1426, 1427 and 1428 are still lying in Limbe Depot. There was no sign of 1425, although it could be hidden away elsewhere at Limbe. (Vic Lines).

Nigeria Railways

Gauge: 3ft 6in

Nigeria Railways took delivery of twenty nine locomotives from Metropolitan Cammell/AEI in two seperate orders in 1964 & 1966. The 1964 order was valued at GBP2,200,000, with the locomotives planned to work between Lagos & Kano. The 1966 order of four locomotives (1425 - 1428) was to replace four of the earlier group transferred to Malawi Railways - the Zambian Government initially held ownership of these four locomotives. All were powered by the Sulzer 6LDA28C power unit, rated at 1,400hp. This was the same power unit as fitted to the Commonwealth Railways Tulloch built NT class.

The AEI photographer catches a dramatic pose for 1401 at Ibadan, presumably shortly after delivery.

The increased horsepower over the earlier units was made possible by increasing the rpm to 800. On the Nigerian fleet the generators -AEI model TG5302W - were of a type found in many Alco locomotives operating worldwide. Electronic automatic derating devices were fitted to some of the Nigerian order, this method derates only when required, rather than blanket mechanical methods.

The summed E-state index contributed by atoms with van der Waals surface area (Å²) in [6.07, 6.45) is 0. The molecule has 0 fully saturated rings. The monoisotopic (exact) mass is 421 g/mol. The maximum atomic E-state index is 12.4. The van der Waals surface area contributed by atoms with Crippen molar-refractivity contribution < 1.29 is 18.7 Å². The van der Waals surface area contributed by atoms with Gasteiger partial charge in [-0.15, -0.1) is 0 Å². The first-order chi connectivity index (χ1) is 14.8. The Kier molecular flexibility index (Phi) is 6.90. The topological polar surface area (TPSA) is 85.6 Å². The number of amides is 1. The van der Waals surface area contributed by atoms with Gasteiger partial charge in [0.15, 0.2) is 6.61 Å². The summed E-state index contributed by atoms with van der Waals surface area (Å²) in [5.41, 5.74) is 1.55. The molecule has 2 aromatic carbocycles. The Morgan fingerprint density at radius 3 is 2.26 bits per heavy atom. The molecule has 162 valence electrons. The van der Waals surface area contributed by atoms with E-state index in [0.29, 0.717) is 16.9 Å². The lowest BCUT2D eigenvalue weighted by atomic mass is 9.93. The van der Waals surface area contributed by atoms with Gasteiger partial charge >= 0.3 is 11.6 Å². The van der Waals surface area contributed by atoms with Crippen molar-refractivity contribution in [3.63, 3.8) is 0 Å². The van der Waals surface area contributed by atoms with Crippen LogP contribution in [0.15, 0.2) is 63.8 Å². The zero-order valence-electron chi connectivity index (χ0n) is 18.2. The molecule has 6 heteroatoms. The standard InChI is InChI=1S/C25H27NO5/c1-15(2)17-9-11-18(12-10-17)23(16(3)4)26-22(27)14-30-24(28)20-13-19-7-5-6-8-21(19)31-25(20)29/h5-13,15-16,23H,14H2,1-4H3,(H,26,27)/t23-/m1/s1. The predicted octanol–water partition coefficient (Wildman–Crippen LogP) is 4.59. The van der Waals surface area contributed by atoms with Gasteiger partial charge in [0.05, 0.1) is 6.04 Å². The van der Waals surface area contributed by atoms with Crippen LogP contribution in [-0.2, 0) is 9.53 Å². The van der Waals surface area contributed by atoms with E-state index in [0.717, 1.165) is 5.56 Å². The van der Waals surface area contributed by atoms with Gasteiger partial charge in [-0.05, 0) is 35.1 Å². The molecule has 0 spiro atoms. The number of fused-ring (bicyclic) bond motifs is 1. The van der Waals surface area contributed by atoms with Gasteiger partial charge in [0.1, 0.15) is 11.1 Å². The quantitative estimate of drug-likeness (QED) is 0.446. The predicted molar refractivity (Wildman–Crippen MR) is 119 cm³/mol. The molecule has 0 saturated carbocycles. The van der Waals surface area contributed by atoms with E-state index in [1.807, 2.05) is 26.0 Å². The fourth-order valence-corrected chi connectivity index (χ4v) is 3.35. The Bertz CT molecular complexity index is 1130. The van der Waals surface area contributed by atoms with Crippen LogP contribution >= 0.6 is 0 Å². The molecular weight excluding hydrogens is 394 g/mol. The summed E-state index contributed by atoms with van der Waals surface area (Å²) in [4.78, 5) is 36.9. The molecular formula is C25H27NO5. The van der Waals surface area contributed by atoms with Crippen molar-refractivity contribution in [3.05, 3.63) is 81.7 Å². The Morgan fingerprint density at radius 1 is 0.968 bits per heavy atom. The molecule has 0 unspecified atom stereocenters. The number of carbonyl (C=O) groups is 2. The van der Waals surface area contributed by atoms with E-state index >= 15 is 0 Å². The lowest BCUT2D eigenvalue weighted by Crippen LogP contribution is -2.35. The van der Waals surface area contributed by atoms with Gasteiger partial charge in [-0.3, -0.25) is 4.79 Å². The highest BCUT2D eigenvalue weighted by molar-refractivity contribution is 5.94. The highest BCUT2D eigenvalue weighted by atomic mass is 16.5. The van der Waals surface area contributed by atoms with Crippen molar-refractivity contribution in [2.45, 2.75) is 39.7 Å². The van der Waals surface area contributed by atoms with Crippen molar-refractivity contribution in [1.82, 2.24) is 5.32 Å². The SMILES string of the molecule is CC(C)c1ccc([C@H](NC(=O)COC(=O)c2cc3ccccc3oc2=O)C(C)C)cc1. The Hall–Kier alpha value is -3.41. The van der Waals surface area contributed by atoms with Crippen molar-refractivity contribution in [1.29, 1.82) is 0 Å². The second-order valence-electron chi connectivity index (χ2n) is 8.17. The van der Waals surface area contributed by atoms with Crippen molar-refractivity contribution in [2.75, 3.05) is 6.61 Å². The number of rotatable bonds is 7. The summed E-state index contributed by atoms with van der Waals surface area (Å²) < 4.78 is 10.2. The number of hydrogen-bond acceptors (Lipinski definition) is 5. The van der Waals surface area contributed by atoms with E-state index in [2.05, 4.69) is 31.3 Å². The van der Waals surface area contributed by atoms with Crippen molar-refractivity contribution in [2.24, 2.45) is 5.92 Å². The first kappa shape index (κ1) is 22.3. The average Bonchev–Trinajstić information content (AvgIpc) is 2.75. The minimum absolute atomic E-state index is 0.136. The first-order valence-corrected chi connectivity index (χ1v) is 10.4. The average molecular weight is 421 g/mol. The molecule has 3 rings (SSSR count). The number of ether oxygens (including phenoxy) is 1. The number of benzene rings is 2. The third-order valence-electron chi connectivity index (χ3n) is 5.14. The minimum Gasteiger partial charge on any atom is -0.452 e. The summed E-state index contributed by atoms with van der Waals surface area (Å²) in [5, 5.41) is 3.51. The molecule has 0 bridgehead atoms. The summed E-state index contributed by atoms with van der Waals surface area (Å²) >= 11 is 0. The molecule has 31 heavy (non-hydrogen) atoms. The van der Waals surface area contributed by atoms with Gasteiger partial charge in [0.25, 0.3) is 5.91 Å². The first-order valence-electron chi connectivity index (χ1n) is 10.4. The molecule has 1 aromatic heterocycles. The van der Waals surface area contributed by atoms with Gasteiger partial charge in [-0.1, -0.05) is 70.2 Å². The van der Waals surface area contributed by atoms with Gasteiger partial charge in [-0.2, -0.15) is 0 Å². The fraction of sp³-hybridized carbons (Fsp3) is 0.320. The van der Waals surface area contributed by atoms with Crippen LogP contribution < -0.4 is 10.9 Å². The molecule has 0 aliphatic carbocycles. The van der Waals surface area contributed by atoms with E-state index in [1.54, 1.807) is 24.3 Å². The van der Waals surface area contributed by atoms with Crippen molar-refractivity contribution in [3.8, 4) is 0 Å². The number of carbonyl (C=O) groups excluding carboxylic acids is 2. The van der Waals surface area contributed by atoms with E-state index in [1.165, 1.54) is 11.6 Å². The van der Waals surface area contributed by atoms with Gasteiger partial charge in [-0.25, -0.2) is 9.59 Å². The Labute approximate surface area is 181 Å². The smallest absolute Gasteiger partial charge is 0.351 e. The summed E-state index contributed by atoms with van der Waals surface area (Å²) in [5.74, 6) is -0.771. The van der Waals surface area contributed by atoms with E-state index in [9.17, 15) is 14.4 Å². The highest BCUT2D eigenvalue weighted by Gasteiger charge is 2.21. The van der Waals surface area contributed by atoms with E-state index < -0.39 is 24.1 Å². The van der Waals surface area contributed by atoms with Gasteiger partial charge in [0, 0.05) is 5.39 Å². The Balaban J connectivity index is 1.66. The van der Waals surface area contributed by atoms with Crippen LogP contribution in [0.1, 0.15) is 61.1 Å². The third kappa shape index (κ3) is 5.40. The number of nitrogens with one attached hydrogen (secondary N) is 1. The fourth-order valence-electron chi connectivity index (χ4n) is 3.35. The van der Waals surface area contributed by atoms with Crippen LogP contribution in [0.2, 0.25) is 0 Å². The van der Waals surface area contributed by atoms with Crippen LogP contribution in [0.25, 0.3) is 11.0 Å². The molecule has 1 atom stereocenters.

A powerplant awaits shipment from Vickers Armstrong to the builders for installation in one of the locomotives bound for Nigeria.

Dynamic brakes were also fitted to at least the last two (1st batch, 1428 & 1429) of Nigerian locomotives. These did not find good utilisation on the generally undulating Nigerian routes. One however was transferred to Malawi for use on a line that featured an elevation change of 3,600 feet in 66 miles. Over this route the advantages of the dynamic brakes was well noticed.

The first of the Nigerian order stands at Metropolitan Cammell's works surrounded by a number of Nigerian Railway trainees during 1964.

Image courtesy Historical Railway Images on Flickr.
side view of Nigeria Railways No.1412 'Jos' as built at Washwood Heath.

Image courtesy Historical Railway Images on Flickr.
End view of Nigeria Railways No.1412 'Jos' as built at Washwood Heath.